I had the opportunity to break away from work for a week and visit one of the most important cities on my I-Have-To-Go-Here list, London.
I found many similarities between London life and New York life, but as I went outside every day I tried to put together a small list of things that I found curious from the perspective of a 4 year old New Yorker.
CCTV, CCTV, CCTV! From the moment you step foot in the city there’s a very clear message put into your head. CCTV!, Big brother’s watching!. The scare tactic seems to work, all my friends seemed to tell me, don’t do this, don’t do that, they’re watching. I personally think it’s more of a deterrent than anything. Nobody can possibly be watching so many cameras, they are probably used for “forensic” purposes.
Pound Currency design FAIL. I understand having different widths for blind people, but they made them way too wide to fit on a wallet. Also they don’t have their denomination shown on all 4 corners, for the tourist, if you insert bills backwards you have to take them out to see how much each bill is, slowing cashier lines with tourists.
They just don’t fit on my “American Sized” wallet. I guess you have to either have a bigger wallet, or fold them twice. Notice how you can’t tell what bills are what (If you’re a noob with the currency of course), no numbers on all corners.
One thing I loved though on the 10 pound bill, freaking Charles Darwin is in it!
Now see the mighty dollar (Euros have the numbers on all 4 corner) how good the “user experience” is (at least for the non blind)
London.Underground = NewYork.Subway;
London.Subway = NewYork.UnderPass
What the New Yorker calls the “Subway”, the Londoneer calls the “Underground”. Whoever designed the Logo of their system was a genius, it’s a very versatile logo. Now, here comes a weird thing, Waht we New Yorkers call an “Underpass” The Londoneer calls “Subway”. This little detail had me J-Walking a couple of big avenues with all my luggage right after I came out of the “Underground” , and I couldn’t find for the life of me a pedestrian area to cross, and I kept thinking that some parts of the city weren’t that pedestrian-friendly… Me and other tourists just had gotten out of what we call “Subway” when we saw a sign for the “Subway” again we didn’t use it and we J-Walked it baby. Then it was easy to cross big avenues. In london Underpass = Subway.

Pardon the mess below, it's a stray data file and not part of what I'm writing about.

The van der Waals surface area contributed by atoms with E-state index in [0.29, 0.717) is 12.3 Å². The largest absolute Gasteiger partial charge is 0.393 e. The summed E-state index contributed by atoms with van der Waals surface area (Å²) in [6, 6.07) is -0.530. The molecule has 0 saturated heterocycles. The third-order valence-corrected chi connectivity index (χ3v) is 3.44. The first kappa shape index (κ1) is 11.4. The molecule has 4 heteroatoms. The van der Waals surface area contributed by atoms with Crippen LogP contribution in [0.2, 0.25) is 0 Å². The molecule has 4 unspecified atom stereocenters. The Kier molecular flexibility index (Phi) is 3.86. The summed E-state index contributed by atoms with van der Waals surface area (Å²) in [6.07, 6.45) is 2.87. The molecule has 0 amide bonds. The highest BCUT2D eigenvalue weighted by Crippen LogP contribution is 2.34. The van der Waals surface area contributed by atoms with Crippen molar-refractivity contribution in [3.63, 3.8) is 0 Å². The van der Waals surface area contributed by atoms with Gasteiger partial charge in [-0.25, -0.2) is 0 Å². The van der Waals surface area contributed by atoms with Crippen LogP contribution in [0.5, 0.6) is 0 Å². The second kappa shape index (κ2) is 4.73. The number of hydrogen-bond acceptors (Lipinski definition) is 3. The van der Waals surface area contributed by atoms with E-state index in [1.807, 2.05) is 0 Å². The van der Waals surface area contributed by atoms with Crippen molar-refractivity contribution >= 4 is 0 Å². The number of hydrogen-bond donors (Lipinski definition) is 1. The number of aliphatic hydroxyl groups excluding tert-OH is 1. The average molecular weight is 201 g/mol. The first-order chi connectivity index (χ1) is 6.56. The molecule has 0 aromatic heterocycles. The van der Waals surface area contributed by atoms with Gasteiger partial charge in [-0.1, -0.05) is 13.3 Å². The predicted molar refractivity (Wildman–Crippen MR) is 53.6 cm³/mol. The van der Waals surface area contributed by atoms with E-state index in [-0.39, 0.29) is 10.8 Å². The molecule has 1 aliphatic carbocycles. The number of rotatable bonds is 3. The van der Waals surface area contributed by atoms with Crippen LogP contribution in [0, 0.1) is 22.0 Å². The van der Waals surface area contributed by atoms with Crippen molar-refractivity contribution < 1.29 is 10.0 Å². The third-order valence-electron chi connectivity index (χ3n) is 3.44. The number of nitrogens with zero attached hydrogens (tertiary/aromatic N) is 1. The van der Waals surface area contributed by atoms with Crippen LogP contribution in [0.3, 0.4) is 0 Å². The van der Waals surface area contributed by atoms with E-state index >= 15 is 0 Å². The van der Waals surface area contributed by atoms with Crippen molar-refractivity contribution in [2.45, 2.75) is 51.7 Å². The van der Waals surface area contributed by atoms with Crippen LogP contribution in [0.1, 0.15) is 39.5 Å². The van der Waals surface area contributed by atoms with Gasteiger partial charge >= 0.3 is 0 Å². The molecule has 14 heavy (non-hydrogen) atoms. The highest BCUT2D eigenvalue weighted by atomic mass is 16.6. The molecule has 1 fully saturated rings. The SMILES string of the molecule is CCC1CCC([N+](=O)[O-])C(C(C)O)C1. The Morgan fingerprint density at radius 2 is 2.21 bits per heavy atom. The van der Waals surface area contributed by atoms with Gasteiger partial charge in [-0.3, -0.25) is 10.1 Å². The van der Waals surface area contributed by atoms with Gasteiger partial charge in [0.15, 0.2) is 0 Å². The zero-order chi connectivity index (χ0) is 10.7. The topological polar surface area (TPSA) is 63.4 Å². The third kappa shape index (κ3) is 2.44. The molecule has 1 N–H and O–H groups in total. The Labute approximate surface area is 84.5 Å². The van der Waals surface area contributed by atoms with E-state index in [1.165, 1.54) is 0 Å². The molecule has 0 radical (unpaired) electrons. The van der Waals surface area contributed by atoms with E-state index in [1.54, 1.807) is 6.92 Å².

Nokia > iPhone
Most people have Nokia phones there. Didn’t see a single iphone among my friends. Saw an Android though
The underground has no exits, only ways out.
When you cross the street they always make you waste time on this buffer zone, many of the times lots of pedestrians end up waiting in the middle. Maybe its a combination of making car traffic flow faster, and also to help tourists remember cars are coming the other way.
It seems that the city is a very democratic place and that it has lots of issues, during the 6 days I was there I saw protests from very different groups. It also seems that there’s this love for Rollerblading like nowhere else, saw big crowds of Rollerbladers (wearing funny customs some times) in several occasions. Not sure if they were also protesting.
Maybe I’m just used to it, but I think the water in New York tastes 1000 times better than the water in London. There’s something in the London water after you swallow, it never seems to quench my thirst, it has to be extremely cold for it to feel the same way, and it was my experience that everywhere that I went I had to ask for a lot of ice. It must be an european thing (my wife doesn’t drink iced water either, nor does her family, they can even drink room temperature beer, yuck) drinking water at its natural temperature, maybe it’s part of the energy culture in America that we don’t give a crap to spend energy in cooling water?
Overall, I loved the experience, the night life seems very much alive and real. Heard some stories of pickpocketing and of areas that I shouldn’t dare visit and this made me think that it may be a city a little more dangerous than New York.
Maybe it’s the week dollar, I don’t know, but everything felt to me that it was double or triple the price than in New York. I only spent money on food, transportation and internet connectivity, other than that I don’t think it was worth it for someone who comes from New York to do any shopping over there and I certainly didn’t spend a “p” on anything outside my most basic needs.